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Two Maine ex-cops get prison time, $1K fines for beating porcupines to death with batons on duty


Two Maine cops are jailed after they admitted to beating 11 PORCUPINES to death with their batons while on duty

  • Former Rockland Police officers Addison Cox, 28, and Michael Rolerson, 31, admitted to beating porcupines to death last year
  • Rolerson confessed to killing at least eight, while Cox said he killed three
  • They were sentenced on Thursday to 270 days and 90 days in jail, respectively 
  • Both pleaded guilty to charges of animal cruelty and night hunting
  • They were fired from the Rockland force after a fellow officer reported the abuse

Two former Maine police officers have been sentenced to prison after they admitted to beating nearly a dozen porcupines to death with their batons while on duty. 

Addison Cox, 28, and Michael Rolerson, 31, who were both fired from the Rockland Police Department in September, were sentenced to hard time on Thursday, the Bangor Daily News reported.

Rolerson received 270 days in jail with 20 days suspended and community service, while Cox only got 90 days in jail with 10 days suspended and six months of probation. Both were hit with $1,000 fines. 

Rolerson admitted to killing at least eight porcupines, while Cox said he killed three. 

Both former officers had pleaded guilty to animal cruelty and night hunting, however Rolerson was hit with a longer sentence due to the fact that he was a senior officer and had killed more porcupines than Cox, who will only be serving his sentence out during the weekends. 

The outlet reports that Cox had told investigators that he was trying to emulate Rolerson, who he said he looked up to.

The disturbing allegations came to light in August, when another officer reporter Rolerson and Cox’s abuse to his superiors, according to a Maine Game Warden report.   

Rolerson (pictured) received 270 days in jail with 20 days suspended, and was hit with a longer sentence due to the fact that he was a senior officer and had killed more porcupines than Cox

Former Rockland Police officers Addison Cox (left) and Michael Rolerson (right) were sentenced to jail this week after they admitted to beating porcupines to death with batons

Rolerson and Cox are both Marine Corps veterans who served tours in Afghanistan, with Rolerson revealing to investigators that he suffers from post-traumatic stress disorder from his time in the service.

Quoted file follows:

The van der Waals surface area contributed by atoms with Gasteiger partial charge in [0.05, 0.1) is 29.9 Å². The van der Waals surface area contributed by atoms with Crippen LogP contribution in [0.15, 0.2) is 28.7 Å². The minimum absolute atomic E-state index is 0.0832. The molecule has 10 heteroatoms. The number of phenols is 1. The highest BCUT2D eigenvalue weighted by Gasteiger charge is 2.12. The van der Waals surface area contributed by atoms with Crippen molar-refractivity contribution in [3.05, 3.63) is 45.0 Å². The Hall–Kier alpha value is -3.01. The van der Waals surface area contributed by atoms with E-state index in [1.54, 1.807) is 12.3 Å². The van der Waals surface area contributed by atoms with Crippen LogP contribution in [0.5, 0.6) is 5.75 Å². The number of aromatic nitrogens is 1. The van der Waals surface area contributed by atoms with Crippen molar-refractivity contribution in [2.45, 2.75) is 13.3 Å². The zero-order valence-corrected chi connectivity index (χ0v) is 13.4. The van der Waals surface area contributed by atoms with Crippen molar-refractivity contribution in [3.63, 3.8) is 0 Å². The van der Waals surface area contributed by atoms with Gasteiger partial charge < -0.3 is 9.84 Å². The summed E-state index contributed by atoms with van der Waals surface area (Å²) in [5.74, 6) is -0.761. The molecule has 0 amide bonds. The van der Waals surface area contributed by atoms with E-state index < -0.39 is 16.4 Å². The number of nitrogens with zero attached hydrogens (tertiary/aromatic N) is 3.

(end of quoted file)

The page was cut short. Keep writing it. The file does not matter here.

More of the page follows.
District Attorney Natasha Irving said both former police officers are currently receiving mental health treatment from the Veterans’ Administration.

‘That was a mitigating factor, that they both experienced war zones,’ Irving said, according to the Daily News. 

‘Ultimately I want them never to hurt another living thing again […] I think that addressing the mental health component, I think that’s a really important part of it.’ 

In 2018, Cox was was awarded the department’s life-saving award after responding to a call for a man who had been stabbed in his brachial artery and making a tourniquet to stop the bleeding.

In March of that same year, he was awarded with the Silver Star from the Police Hall of Fame after pulling two people out of a burning house fire.

In a Facebook post that announces those honors, the Rockland Police Department state that Cox was the department’s resident ‘raccoon whisperer,’ who also helped a skunk remove its head from a peanut butter jar.

Officer Cox saved a raccoon in 2018 after collecting 'him by the scruff and move him to the treeline, where he scampered off, away from homes and people'

Officer Cox saved a raccoon in 2018 after collecting ‘him by the scruff and move him to the treeline, where he scampered off, away from homes and people’

Rolerson admitted to killing at least eight porcupines, while Cox himself said he killed three

Rolerson admitted to killing at least eight porcupines, while Cox himself said he killed three

The post stated that the former officer ‘was able to assess that this little fella showed no signs of disease – he appeared to be looking for his mother.’ 

‘Officer Cox was able to collect him by the scruff and move him to the treeline, where he scampered off, away from homes and people.’

According to investigators, Rolerson said that he considered the porcupines to be an annoyance, claiming the animals would cause damage at his camp as well as on Rockland roads. 

As a part of his sentencing, Rolerson must also give up his Maine Criminal Justice Academy Credentials according to the terms of his probation.

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